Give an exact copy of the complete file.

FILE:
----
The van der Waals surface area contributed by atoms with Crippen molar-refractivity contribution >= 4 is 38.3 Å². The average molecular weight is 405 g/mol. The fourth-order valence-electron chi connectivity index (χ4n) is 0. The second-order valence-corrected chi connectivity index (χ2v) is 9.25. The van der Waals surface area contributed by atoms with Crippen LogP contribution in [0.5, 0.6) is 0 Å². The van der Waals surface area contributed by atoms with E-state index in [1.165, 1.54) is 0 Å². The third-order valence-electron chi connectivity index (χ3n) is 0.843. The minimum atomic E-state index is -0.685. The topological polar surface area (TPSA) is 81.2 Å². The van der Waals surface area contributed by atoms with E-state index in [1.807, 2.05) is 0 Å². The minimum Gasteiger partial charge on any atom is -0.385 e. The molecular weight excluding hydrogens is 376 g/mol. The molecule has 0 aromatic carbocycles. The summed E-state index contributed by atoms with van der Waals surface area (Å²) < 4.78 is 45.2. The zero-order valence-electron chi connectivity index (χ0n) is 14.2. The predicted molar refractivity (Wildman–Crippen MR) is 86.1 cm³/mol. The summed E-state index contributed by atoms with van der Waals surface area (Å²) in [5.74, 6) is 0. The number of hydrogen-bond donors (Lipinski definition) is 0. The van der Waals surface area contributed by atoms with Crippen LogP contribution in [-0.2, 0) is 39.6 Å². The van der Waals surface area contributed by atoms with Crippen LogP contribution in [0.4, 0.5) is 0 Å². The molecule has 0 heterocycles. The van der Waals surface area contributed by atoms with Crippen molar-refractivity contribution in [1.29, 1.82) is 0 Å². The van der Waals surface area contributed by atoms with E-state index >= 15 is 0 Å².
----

The van der Waals surface area contributed by atoms with Crippen molar-refractivity contribution >= 4 is 38.3 Å². The average molecular weight is 405 g/mol. The fourth-order valence-electron chi connectivity index (χ4n) is 0. The second-order valence-corrected chi connectivity index (χ2v) is 9.25. The van der Waals surface area contributed by atoms with Crippen LogP contribution in [0.5, 0.6) is 0 Å². The van der Waals surface area contributed by atoms with E-state index in [1.165, 1.54) is 0 Å². The third-order valence-electron chi connectivity index (χ3n) is 0.843. The minimum atomic E-state index is -0.685. The topological polar surface area (TPSA) is 81.2 Å². The van der Waals surface area contributed by atoms with E-state index in [1.807, 2.05) is 0 Å². The minimum Gasteiger partial charge on any atom is -0.385 e. The molecular weight excluding hydrogens is 376 g/mol. The molecule has 0 aromatic carbocycles. The summed E-state index contributed by atoms with van der Waals surface area (Å²) < 4.78 is 45.2. The zero-order valence-electron chi connectivity index (χ0n) is 14.2. The predicted molar refractivity (Wildman–Crippen MR) is 86.1 cm³/mol. The summed E-state index contributed by atoms with van der Waals surface area (Å²) in [5.74, 6) is 0. The number of hydrogen-bond donors (Lipinski definition) is 0. The van der Waals surface area contributed by atoms with Crippen LogP contribution in [-0.2, 0) is 39.6 Å². The van der Waals surface area contributed by atoms with Crippen LogP contribution in [0.4, 0.5) is 0 Å². The molecule has 0 heterocycles. The van der Waals surface area contributed by atoms with Crippen molar-refractivity contribution in [1.29, 1.82) is 0 Å². The van der Waals surface area contributed by atoms with E-state index >= 15 is 0 Å².